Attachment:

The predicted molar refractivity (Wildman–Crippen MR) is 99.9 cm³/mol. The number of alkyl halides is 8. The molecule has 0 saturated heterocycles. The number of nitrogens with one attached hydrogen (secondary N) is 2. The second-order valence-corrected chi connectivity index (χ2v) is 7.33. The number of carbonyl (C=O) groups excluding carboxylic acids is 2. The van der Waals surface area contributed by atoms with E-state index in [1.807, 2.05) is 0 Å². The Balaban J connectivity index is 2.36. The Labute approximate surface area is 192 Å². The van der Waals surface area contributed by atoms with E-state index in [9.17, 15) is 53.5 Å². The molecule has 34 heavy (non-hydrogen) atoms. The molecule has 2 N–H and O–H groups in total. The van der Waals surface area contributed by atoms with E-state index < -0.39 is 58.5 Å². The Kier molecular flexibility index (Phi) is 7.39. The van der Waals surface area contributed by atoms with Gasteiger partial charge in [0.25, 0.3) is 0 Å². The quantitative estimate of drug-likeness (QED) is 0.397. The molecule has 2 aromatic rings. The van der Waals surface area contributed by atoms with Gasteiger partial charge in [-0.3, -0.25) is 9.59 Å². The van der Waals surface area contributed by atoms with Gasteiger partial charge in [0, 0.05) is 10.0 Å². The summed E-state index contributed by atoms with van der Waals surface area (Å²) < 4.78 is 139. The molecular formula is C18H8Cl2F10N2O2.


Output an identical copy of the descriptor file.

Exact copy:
The predicted molar refractivity (Wildman–Crippen MR) is 99.9 cm³/mol. The number of alkyl halides is 8. The molecule has 0 saturated heterocycles. The number of nitrogens with one attached hydrogen (secondary N) is 2. The second-order valence-corrected chi connectivity index (χ2v) is 7.33. The number of carbonyl (C=O) groups excluding carboxylic acids is 2. The van der Waals surface area contributed by atoms with E-state index in [1.807, 2.05) is 0 Å². The Balaban J connectivity index is 2.36. The Labute approximate surface area is 192 Å². The van der Waals surface area contributed by atoms with E-state index in [9.17, 15) is 53.5 Å². The molecule has 34 heavy (non-hydrogen) atoms. The molecule has 2 N–H and O–H groups in total. The van der Waals surface area contributed by atoms with E-state index < -0.39 is 58.5 Å². The Kier molecular flexibility index (Phi) is 7.39. The van der Waals surface area contributed by atoms with Gasteiger partial charge in [0.25, 0.3) is 0 Å². The quantitative estimate of drug-likeness (QED) is 0.397. The molecule has 2 aromatic rings. The van der Waals surface area contributed by atoms with Gasteiger partial charge in [-0.3, -0.25) is 9.59 Å². The van der Waals surface area contributed by atoms with Gasteiger partial charge in [0, 0.05) is 10.0 Å². The summed E-state index contributed by atoms with van der Waals surface area (Å²) < 4.78 is 139. The molecular formula is C18H8Cl2F10N2O2.